Glenn McCrory on Callum Smith's growth and Carl Froch's future fights
Callum Smith can go far in the fight game with help from his boxing brothers, says Glenn McCrory.
Last Updated: 05/06/13 5:33pm
Callum Smith, the younger brother of boxers Paul, Stephen and Liam Smith, knocked out Ryan Moore in under two minutes to record his sixth victory out of six since turning pro.
Smith is someone I rate very highly and has shown in his few fights so far that he can dish it out over a few rounds - but so far his opponents haven't been good enough for us to see what his defensive skills and ring savvy are like.
I think Callum should stick to four, six or possibly even eight-round bouts for the time being because he has only fought journeyman and guys who aren't going to throw punches back.
He is still very much an apprentice and not yet ready for the step up to 10 or 12 rounds, and most certainly not for a clash with someone like Tony Dodson, who will face Paul Smith for the British super-middleweight title at the end of June.
But he is definitely a real prospect and will be helped no end by the fact he is from a fighting family - even though that might have led to some punch-ups around the dinner table if one of the Smiths nicked the last sausage at teatime!
Callum will always have someone to go to the gym with, someone to watch his diet, someone to help him make decisions, and someone he trusts to turn to for advice; he will be in an environment that is 24/7 boxing.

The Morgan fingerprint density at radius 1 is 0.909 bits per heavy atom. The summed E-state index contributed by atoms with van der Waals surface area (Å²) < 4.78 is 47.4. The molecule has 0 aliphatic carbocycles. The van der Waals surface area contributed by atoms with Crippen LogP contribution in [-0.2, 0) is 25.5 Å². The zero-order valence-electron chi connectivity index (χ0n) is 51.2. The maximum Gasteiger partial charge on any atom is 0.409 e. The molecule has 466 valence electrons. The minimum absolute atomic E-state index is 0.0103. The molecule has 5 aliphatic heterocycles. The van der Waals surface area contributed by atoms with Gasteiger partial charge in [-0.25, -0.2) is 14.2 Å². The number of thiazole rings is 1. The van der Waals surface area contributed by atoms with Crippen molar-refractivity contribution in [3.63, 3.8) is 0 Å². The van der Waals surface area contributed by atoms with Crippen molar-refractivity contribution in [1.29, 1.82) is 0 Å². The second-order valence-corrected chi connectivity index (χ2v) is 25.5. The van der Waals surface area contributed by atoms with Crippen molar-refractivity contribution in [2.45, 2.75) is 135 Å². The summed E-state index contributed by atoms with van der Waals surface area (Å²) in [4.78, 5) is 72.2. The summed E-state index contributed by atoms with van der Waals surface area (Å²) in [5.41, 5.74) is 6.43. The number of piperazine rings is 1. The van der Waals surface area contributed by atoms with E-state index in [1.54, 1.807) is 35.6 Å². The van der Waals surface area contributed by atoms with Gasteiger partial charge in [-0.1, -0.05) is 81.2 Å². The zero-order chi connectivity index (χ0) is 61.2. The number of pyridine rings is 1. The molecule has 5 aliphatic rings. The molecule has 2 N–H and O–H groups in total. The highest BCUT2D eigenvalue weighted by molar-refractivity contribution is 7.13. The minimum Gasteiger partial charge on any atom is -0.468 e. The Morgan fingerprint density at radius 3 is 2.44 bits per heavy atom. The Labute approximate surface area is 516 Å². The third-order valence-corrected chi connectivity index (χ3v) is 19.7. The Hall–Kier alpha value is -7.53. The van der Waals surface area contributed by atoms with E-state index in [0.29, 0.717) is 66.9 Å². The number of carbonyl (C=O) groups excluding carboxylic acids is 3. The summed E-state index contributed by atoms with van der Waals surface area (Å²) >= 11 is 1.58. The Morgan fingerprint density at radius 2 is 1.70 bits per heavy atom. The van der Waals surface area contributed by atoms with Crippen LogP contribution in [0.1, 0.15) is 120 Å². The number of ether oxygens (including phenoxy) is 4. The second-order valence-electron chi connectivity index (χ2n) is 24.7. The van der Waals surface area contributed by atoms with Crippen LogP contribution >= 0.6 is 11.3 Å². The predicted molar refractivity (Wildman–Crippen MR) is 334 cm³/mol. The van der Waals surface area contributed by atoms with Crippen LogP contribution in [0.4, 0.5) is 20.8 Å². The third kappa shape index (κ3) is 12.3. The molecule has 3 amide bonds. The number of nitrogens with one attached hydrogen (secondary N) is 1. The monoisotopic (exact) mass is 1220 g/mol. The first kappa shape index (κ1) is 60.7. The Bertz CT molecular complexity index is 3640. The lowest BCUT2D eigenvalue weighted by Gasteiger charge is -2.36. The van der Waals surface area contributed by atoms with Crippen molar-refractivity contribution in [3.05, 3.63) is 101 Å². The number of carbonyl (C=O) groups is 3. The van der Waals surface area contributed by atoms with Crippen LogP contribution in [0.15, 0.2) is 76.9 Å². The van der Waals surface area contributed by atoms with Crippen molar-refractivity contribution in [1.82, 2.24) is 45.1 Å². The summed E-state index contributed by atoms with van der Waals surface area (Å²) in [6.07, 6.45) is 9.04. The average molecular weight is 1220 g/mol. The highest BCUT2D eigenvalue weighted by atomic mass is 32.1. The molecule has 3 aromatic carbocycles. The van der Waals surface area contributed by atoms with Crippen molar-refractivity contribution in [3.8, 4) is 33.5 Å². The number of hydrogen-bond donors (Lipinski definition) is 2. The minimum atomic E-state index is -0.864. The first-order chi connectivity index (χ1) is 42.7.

Plus, the kid is blessed with a good physique - he is tall but lean so he can fight lads smaller in weight - while he has a very good jab and can land powerful body shots, too.
The tools are and you would expect Callum to get to British level at least.
Froch, meanwhile, has said that he has four major fights left in him - and I agree with him.
If Carl walks away from the sport now you would have to say that he has had one of the best careers of any British boxer - but he remains so competitive and is now a box-office attraction, so I don't see him bowing out yet.
There are plenty of potential opponents, too; a third clash with Kessler is obviously in the equation, so is the evergreen Bernard Hopkins, while middleweight star Gennady Golovkin - a man regular readers of this column will know I really rate - could step up to face Froch.
But, of course, the standout match is a second crack at Andre Ward, and the thought at the front of Carl's mind now will be what he can do to narrow the gap between himself and the American and, ultimately, beat him.
Froch wasn't destroyed or embarrassed by Ward when they first met in Atlantic City in December 2011, but he knows he was beaten comprehensively by man that is superior to him in most boxing departments - except possibly desire.
Ward is crisper, slicker and as rough, if not rougher, than Carl and while he is not unbeatable - he got very flustered at the O2 when the British fans were giving him hell so that could play a part if he fought Froch in the UK - you would always fancy the Californian.
Still, when a Brit fights in Britain anything can happen...